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About The frontier. (O'Neill City, Holt County, Neb.) 1880-1965 | View Entire Issue (Oct. 10, 1935)
jty Carter Field ^
Washington.—Typical of the sort
•f thing that has made the Repub
lican party in New York state. Im
potent since the passing of Bill
Barnes from its leadership Is the
proposal of Charles Dewey Hllles to
throw the Empire state delegation
to Bertrand H. Snell.
Most Republicans ngree thnt
Snell would make an excellent
President. He has force, character,
and ability. He stays put. He
takes advice, but without ever yield
ing one inch on deep convictions, or
.yielding to temporary expediency.
Never a back-slapper, never a user
of weasel words, he nevertheless
fought his way up through thp
house of representatives, and won
the G. O. P. nomination for speak
ershlp of thnt body against the
whole strength of the Hoover ad
ministration. And his rather thin
following since 1032 hns never re
gretted Its choice.
But the whole point Is that no
one, least of all Mr. Hllles, who
proposes to commit the New York
delegation to Snell, has the slight
est Idea that the Repullcnn conven
tlon will nominate the able New
York representative. The whole
purpose of giving this big dele
gation to Snell Is to hold It away
from Herbert Hoover, to hold It
away from Senator Borah—even to
hold It away from Colonel Knox—
for the purpose of permitting an
other smoke-filled room nomination
reminiscent of 1020.
It is good old Republican tra
dition—Democratic tradition, too,
for thnt matter, that a group of
old party wheel-horses can sit
around In a room and do much bet
ter in picking a candidate than can
either the voters In primaries or
delegates In an untrnmmeled con
vention. In fact, there la so much
history to back It up that there
seems to be some logic In the con
But it Is a tradition which would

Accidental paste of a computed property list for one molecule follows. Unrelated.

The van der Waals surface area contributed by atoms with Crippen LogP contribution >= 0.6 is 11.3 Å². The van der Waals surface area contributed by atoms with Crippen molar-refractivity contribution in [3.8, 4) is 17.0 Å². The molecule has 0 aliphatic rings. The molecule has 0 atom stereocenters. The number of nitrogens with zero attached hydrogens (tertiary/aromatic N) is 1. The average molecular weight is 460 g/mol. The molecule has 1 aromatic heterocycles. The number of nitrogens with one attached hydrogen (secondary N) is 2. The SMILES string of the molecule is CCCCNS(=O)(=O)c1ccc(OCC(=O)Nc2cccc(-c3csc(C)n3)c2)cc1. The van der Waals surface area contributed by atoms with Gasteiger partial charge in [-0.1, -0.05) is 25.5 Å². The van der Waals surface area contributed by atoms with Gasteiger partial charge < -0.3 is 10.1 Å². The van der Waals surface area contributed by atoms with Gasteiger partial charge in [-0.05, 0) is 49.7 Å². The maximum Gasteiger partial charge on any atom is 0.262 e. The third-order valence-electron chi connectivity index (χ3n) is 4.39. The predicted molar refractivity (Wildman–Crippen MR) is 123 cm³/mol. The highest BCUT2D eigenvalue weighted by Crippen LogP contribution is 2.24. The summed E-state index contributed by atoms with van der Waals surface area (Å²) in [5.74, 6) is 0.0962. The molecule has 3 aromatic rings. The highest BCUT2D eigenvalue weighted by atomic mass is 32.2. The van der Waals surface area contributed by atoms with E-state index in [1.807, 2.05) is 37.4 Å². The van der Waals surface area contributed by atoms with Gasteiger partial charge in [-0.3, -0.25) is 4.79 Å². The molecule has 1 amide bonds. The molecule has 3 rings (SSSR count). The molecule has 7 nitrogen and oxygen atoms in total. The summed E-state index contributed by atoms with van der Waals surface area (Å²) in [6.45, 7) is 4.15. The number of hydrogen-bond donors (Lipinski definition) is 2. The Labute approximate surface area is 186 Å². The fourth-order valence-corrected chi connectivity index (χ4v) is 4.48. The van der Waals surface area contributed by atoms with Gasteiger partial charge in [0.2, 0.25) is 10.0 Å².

not have a chance this time If it
were not for one thing—fear thnt
Herbert Hoover will win the nom
ination by pure force of lethargy.
Hllles also wants to head off Borah.
He was distinctly annoyed at the
recent poll of the country and
other leaders by Robert II. Lucns,
which showed such surprising
strength for the Idaho senator.
It's an Old Feud
This feud goes back to the days
when William Howard Taft wns
President, and Hllles was his sec
retary. Borah had frequently re
marked that Taft and Hllles
wrecked the party. He still thinks
so and Hllles knows It Hllles
would not be consulted much If
Bornh were in the White House.
He knows thnt, too.
Another phase of the’ situation
is that a great mnny New York
Republicans would prefer the nom
ination of former Senator James
W. Wadsworth, now a member of
the house. Wadsworth, like Snell,
has never equivocated about the
New Deal. When It looked ns
though opposing Roosevelt’s pro
gram was little short of political
suicide, Wadsworth always backed
Snell In opposing It, not just by his
vote, but by vigorous denunciation
—in sharp contrast with the num
ber of other Republicans who grace
fully yielded to the storm.
It so happens thnt neither one
of these outstanding New Yorkers
Is of the boss type. Else the story
of the New York Republican fiasco
in the last 15 yenrs might be very
After the passing of Barnes, when
New York had a Republican gov
ernor, Whitman, and two Republic
an senators, Calder and Wadsworth,
there wns a considerable O. O. P.
faction which wanted Wadsworth
to be boss In Barnes’ place. An
other faction backed Calder. Cold
er wanted the job, Wadsworth
didn’t He didn’t want to be both
ered with it But while Calder
went after it the stronger group,
including Snell, bncked Wadsworth.
Which resulted in there being no
Republican boss In New York at all.
Woman suffrage and prohibition
divided the leaderless party. Cold
er was defeated for re-election by
Doctor Copeland, and In 102(1 Boh
Wagner defeated Wadsworth. Then
along came Roosevelt and Farley
to build up the upstate Democratic
organisation In the country sec
tions, ns A1 Smith had already built
it up In the cities.
And now there Is a new compli
cation. It looks ns though a new
schism was about to divide the New
What substitute for AAA—farm
benefits and processing taxes—can
the opposition to the New Deal of
That problem Is causing furrowed
brows among wonld-be candidates
on the Republican ticket against
Franklin D. Roosevelt next year.
It is also worrying the wheel-horses
of the party—those that are left—
the men who know they can never
themselves carry the standards, but
who like tremendously to feel that
they are powers behind the throne.
Such men, for example, as J. Henry